Students catch onto fisheries lessons
The new national curriculum requires school students to learn about Australian fisheries, and new resources are making it as easy as possible for teachers
Amid the growing disconnect between Australia’s population and the source of its food and fibre, agencies involved in primary industry research and in education have come together to establish a peak body to teach children more about fishing, forestry and agriculture.
The FRDC is among those supporting the Primary Industries Education Foundation Australia (PIEFA) to address this disconnect, which also coincides with a downturn in the number of young people seeking a career within the fishing industry.
While the Australian seafood industry has an enviable international reputation for high-quality production and sustainability, a 2011 survey commissioned by PIEFA and conducted by the Australian Council for Educational Research reveals some disturbing facts.
- 75 per cent of Australian school students were unaware Atlantic Salmon was farmed;
- 80 per cent of Year 10 students believed that Australian fish stocks will eventually be entirely depleted;
- 40 per cent believed the primary industries sector, including fisheries, damaged the environment;
- 95 per cent of students have never visited a marine discovery centre or fisheries-themed excursion; and
- 90 per cent of students in Year 10 would not consider a career in the fishing industry.
However, the fishing industry is not alone and PIEFA has been operating since April 2010 with a vision to support “an Australian community that understands and values its primary industries sector”. One of its first crucial tasks was to influence the development of the new national curriculum, which outlines the content of what is taught in Australian schools.
“When the first drafts of the curriculum were released in 2010 there was absolutely no mention of the seafood industry at all,” says PIEFA chief executive officer Ben Stockwin.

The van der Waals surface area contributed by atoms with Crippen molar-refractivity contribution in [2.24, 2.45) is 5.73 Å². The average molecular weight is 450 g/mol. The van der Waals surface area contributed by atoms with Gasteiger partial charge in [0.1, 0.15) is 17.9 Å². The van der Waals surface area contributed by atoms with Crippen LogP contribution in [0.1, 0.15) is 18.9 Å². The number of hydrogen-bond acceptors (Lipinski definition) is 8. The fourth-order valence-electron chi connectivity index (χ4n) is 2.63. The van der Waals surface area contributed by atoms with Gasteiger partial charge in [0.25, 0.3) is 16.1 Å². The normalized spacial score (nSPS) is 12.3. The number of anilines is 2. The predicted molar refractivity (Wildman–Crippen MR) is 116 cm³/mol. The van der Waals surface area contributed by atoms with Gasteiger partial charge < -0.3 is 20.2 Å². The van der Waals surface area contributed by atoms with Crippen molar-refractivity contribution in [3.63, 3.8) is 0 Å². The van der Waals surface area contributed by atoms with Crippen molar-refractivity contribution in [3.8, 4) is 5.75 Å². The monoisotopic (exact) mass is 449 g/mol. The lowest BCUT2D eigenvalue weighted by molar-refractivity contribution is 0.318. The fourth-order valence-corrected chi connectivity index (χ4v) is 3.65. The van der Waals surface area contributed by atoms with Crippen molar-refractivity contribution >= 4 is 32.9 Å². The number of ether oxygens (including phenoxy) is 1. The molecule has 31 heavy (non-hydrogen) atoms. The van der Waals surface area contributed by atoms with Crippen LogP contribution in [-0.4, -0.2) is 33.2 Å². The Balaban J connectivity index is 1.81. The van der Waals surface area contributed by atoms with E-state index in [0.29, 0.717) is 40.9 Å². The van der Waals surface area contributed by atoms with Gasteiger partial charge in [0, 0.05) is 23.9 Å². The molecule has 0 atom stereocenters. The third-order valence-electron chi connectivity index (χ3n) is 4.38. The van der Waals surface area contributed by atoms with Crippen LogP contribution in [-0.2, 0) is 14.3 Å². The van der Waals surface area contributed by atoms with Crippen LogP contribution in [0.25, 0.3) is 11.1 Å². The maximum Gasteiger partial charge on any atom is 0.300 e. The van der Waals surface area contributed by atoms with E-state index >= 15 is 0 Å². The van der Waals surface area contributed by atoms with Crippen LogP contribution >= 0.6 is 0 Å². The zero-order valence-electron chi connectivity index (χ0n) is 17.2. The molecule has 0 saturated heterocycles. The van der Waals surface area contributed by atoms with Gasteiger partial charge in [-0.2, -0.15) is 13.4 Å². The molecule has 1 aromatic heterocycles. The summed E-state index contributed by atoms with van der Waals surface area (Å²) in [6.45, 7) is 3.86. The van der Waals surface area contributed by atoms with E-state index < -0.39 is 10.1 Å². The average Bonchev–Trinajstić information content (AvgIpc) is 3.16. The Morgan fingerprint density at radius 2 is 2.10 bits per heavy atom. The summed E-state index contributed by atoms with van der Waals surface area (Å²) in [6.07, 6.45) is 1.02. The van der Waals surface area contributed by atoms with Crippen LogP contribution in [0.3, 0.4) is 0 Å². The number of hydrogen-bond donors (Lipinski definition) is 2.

“We knew before we began to develop resources or promote the industry that it was critical to give teachers a reason to teach students about primary production. The most important aspect was to develop content for the curriculum.”
Such content exists now with more than 168 compulsory outcomes – topics related to primary industries that students must consider – as part of the current curriculum.
Such examples include:
- Year One – “Consider how science is used in activities such as fishing …”; and
- Year Nine – “Identify and describe the major aquatic biomes of Australia and the world and their spatial distribution”.
FRDC research projects manager Jo-Anne Ruscoe says it would have been a significant missed opportunity if the fishing industry had not been represented in the curriculum.
“Thanks to our work with PIEFA, teachers now need to include specific fishing-related content. The next challenge is to support teachers to deliver high-quality information.”
In 2014, the Australian Government announced a $2 million initiative, ‘Agriculture in Education’, to develop resources to specifically match curriculum outcomes and make it as easy as possible for teachers to embed related content.
PIEFA’s part in this project was to develop 23 units of study and 40 matching videos to support teachers and their students.The videos are divided into two sections.
The first have industry members discussing their industry to provide teachers with background information to increase their knowledge and confidence to teach students. These videos are also a great source of information for students directly.
The second group of videos shows teachers who have trialled the videos discussing their education value and how they implemented the unit in their classrooms.
“We felt it was important for teachers to talk to other teachers about this work,” Ben Stockwin says. “Although our surveys report that 100 per cent of primary school teachers and 93 per cent of secondary school teachers felt it was important to educate students about the origins of their food, they identified their own lack of confidence and knowledge as inhibiting factors in them doing so.”
The resources cover all of Australia’s primary industries but several specifically target the fishing industry. For example, Year Five has a unit entitled ‘Investigating Australian approaches to producing fish, seafood and meat’.
The videos accompanying these units feature well-known industry figures such as Lance Vater of Vater Corporation and rocklobster exporter Andrew Lawrie of Sky Seafoods.
PIEFA is in the process of putting these and other primary-industry-themed resources in as many of Australia’s 9500 schools as possible.
Making seafood industry information accessible is a primary goal for PIEFA. To this end it hosts a one-stop web portal for schools entitled Primezone. Primezone houses more than 220 resources across the agriculture, forestry and fishing industries.
“PIEFA’s value is far beyond the development of resources,” Jo-Anne Ruscoe says.“For the first time we have a credible body out there in schools advocating for students to learn about how the Australian fishing industry is managed. It is a recognised and respected educational organisation and it promotes a wide range of resources.”